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Cardiac arrest victim has done something absolutely brilliant for his local area

Athlone’s Cathal Joyce has donated a defibrillator from Heartsafety Solutions to the people of Ballykeeran.

Cathal Joyce receives a defibrillator for his local area from David Greville, Managing Director of
Cathal Joyce receives a defibrillator for his local area from David Greville, Managing Director of

IT’S SIX WEEKS to the day since Cathal Joyce had an ICD implanted in his chest.

An ICD, or implantable cardioverter-defibrillator, is now performing cardioversion, defibrillation and pacing of the 25-year-old’s heart, after he suffered a cardiac arrest playing for Athlone in September.

Thankfully, this is one such story that has had a happy ending and this afternoon, Joyce did something absolutely brilliant for his local community, donating a defibrillator from Heartsafety Solutions that will cover the residents of the Ballykeeran area in Athlone, his home.

The defibrillator will be situated outside Cathal’s house, and monitored by CCTV.

Cathal himself is slowly getting his life back to normal, has returned to college at Athlone Institute of Technology but sadly he won’t be playing contact sport ever again.

“It’s six weeks today since I got the ICD in my chest,” he told The42. 

“It’s a defibrillator, under my left collarbone, and if the heart goes off rhythm or I need a shock, it will give me on and put my heart back on rhythm.”

Cathal 2 Cathal Joyce receives a defibrillator for the Ballykeeran area in Athlone from Heartsafety Solutions MD David Greville.

On Sunday, Athlone continue their quest for Leinster intermediate club glory, having regained senior status in Westmeath by capturing the county title.

Cathal admits that it’s frustrating looking on from the sidelines but he’ll still tog out and will be listed among the substitutes in the matchday programme.

“It’s only started annoying me not being able to play sport,” he admits.

“It’s a big part of my life gone. I can’t play contact sport because I can’t get hit where the ICD is. 

“I can cycle, do normal gym, play tennis and golf. I’ll take the golf more seriously now.”

He’s playing off 15 but plans to get that figure lower.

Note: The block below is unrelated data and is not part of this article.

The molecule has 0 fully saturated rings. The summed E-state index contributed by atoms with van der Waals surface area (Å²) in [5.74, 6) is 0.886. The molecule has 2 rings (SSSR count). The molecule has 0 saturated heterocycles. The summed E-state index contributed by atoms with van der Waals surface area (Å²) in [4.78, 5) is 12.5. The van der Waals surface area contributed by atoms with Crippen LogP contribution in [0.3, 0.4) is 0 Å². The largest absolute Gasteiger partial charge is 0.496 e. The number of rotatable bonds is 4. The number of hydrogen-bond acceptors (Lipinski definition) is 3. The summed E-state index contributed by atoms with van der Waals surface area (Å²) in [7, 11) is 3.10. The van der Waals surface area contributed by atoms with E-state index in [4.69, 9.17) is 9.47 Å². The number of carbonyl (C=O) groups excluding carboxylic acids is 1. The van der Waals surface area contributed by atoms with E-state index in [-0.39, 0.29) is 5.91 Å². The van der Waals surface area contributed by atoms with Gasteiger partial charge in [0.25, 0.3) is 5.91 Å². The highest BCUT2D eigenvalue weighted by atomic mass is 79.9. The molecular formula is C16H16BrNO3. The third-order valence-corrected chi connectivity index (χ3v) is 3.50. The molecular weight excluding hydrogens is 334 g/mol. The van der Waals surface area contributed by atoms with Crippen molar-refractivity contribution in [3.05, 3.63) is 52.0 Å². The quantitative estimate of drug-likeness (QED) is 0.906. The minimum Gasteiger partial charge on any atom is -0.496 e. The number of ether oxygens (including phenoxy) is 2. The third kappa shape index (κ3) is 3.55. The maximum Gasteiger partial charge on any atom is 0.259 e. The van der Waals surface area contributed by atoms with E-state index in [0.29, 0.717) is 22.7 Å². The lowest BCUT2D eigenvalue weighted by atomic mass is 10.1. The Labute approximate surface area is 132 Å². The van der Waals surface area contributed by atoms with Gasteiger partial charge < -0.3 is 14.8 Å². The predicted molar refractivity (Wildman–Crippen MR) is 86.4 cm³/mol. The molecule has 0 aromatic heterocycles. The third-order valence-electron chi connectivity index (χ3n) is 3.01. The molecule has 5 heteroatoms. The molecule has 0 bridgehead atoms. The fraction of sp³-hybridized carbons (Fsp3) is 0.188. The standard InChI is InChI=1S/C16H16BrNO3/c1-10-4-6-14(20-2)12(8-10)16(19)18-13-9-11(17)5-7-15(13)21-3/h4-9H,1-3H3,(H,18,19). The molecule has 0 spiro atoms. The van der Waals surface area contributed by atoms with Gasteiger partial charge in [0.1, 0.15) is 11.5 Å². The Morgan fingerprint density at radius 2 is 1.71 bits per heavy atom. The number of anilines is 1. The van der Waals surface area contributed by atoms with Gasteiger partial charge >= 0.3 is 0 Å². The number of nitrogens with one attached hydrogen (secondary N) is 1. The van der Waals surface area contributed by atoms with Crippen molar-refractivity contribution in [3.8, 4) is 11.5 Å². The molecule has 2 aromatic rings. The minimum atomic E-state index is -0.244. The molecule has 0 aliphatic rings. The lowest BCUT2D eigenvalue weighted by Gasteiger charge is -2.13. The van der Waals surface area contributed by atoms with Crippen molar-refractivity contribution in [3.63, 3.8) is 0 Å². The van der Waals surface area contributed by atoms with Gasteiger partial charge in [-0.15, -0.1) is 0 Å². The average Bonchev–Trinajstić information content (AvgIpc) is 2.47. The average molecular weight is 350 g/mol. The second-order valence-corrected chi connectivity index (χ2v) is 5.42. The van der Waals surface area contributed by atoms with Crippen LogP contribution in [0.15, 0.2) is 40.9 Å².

Swimming is exercise he can also complete, but there’s a proviso.

“I have to be accompanied in case anything happened. My heartrate can’t go above 170 or 180, I have to monitor it.

“If my heartrate goes up, the blood can’t get flushed through it. It’s like cardboard now where it should be paper thin. That’s why I went dizzy, the blood wasn’t getting through.”

Joyce admits that there were few warning signs of the fate that was about to befall him on that Sunday afternoon.

“Not at the start but when I think back, I was suffering what I was putting down to a flu, a chesty cough.

“I was putting Vicks on my chest to help breathing but getting a tightening in my chest.

“You never think it’s your heart when you’re 25.”

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After undergoing a series of necessary procedures, Joyce is well on the road to recovery and this week, he was back on the driving range, hitting a few balls.

“I was like a child let into the par the first time, being able to get back doing a bit,” he smiles.

And Cathal explains that his plight has led to increased awareness of heart conditions in his local area.

“I’m working in the college here at the moment, the graduations are one and I was chatting to one of the girls’ mothers.

“She was sitting at the right of the table and there was a defibrillator on the wall.

“She commented that ‘they’re up everywhere at the moment’ and I asked here did she really think that or was she noticing it more because of what happened to me. There is more awareness of them now but there’s no point in having them if they’re not maintained.”

Cathal was AIT’s intermediate player of the year last season and while he can’t be involved again, he plans to keep his hand in with the college. 

“I’m helping with the Sigerson team and the intermediates, it’s more the craic with the lads than anything.

“Watching the college football, that’s annoying me after winning the intermediate player of the year last year.

“But I’d just like to thank everyone for their support. I’ve even had letters from Cork and other places, get well wishes from all over Ireland.”

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